Amanda Ostrowitz & CannaRegs: A Guiding Light for the Highly Regulated Cannabis Industry
The legalization of cannabis has ignited a new age of business, and marijuana-centered companies are emerging from the woodworks left and right. From dispensaries, to delivery services and CBD-focused wellness brands, cannabis has been dubbed the fastest growing industry and job market in the United States by Business Insider, Forbes, Yahoo Finance, CNBC, and more.
As wonderful as that sounds, it’s no doubt that working in an industry that’s so fresh means it comes with its own sets of interesting challenges. It’s extremely regulated, it’s hyper-local, and each geographical area’s laws a regulations varies slightly or heavily from the next. Needless to say, starting a business in this industry is a highly sensitive matter, and it’s advisable to discern the playground rules — to understand exactly how to play with fire … so to speak. Let’s not forget that cannabis is still considered a illegal under federal law.
But have no fear, this is where Amanda Ostrowitz and her company CannaRegs come in. The platform they’ve built makes tracking the ever-evolving laws and legislation within the cannabis industry simple, and businesses across the nation are utilizing their software to ensure they remain compliant and stay up-to-date with the regulatory framework. It’s basically like having a network of lawyers on your team to help keep your business in check — the ultimate BFF’s to the cannabis trade.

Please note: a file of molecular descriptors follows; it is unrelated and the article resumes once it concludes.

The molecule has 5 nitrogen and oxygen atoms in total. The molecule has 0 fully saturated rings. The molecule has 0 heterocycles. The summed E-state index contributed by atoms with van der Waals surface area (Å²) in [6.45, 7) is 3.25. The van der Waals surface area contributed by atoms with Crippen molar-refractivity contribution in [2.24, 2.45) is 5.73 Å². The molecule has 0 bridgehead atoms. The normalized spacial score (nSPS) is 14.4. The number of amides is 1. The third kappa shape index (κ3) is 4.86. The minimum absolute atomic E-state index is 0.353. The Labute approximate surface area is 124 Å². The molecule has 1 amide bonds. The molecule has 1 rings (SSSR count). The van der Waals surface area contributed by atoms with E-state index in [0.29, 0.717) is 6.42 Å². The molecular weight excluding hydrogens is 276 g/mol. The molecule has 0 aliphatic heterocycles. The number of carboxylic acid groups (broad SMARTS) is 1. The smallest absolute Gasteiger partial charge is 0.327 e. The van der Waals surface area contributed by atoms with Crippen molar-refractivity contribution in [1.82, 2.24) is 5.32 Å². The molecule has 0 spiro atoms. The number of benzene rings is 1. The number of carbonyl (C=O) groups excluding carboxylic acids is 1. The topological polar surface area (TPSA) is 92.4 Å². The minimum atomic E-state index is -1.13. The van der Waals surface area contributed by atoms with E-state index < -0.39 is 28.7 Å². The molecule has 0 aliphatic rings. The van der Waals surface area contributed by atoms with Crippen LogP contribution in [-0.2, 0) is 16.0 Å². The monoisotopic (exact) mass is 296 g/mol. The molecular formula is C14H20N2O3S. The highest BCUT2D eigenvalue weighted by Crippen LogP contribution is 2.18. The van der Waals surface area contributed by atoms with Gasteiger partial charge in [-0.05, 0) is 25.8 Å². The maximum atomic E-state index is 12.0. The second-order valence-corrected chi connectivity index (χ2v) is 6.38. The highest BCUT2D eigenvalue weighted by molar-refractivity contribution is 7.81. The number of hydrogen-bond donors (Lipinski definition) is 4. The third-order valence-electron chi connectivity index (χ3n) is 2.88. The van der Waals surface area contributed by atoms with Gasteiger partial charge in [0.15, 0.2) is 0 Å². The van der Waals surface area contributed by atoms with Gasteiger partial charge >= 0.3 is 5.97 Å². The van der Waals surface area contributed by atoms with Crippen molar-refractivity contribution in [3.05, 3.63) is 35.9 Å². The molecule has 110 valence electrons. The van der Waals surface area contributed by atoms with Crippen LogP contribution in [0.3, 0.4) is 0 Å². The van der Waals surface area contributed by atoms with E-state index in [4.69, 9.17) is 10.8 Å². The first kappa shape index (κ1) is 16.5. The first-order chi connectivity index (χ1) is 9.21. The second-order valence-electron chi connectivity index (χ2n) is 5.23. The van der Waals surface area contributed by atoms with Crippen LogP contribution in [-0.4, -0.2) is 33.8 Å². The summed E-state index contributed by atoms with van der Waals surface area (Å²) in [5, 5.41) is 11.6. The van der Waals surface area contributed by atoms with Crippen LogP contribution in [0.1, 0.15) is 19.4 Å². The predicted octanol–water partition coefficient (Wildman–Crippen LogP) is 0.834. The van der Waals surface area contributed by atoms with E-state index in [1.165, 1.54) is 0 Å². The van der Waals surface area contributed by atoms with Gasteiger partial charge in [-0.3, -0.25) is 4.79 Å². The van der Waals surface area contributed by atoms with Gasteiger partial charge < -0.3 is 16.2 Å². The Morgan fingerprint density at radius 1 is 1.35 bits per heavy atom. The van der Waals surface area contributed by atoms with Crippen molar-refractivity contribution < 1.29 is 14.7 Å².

We chatted with CannaRegs Founder and CEO, Amanda Ostrowitz, about how and why she built the platform (because where the heck do you even start with something like this), being a female leader in male-dominated spaces (both tech and cannabis), and why this line of work once made her violently ill. (Hint: it has nothing to do with the cannabis part.)
Q - Can you tell us a little bit about your career background and how you transitioned into what you do now with CannaRegs?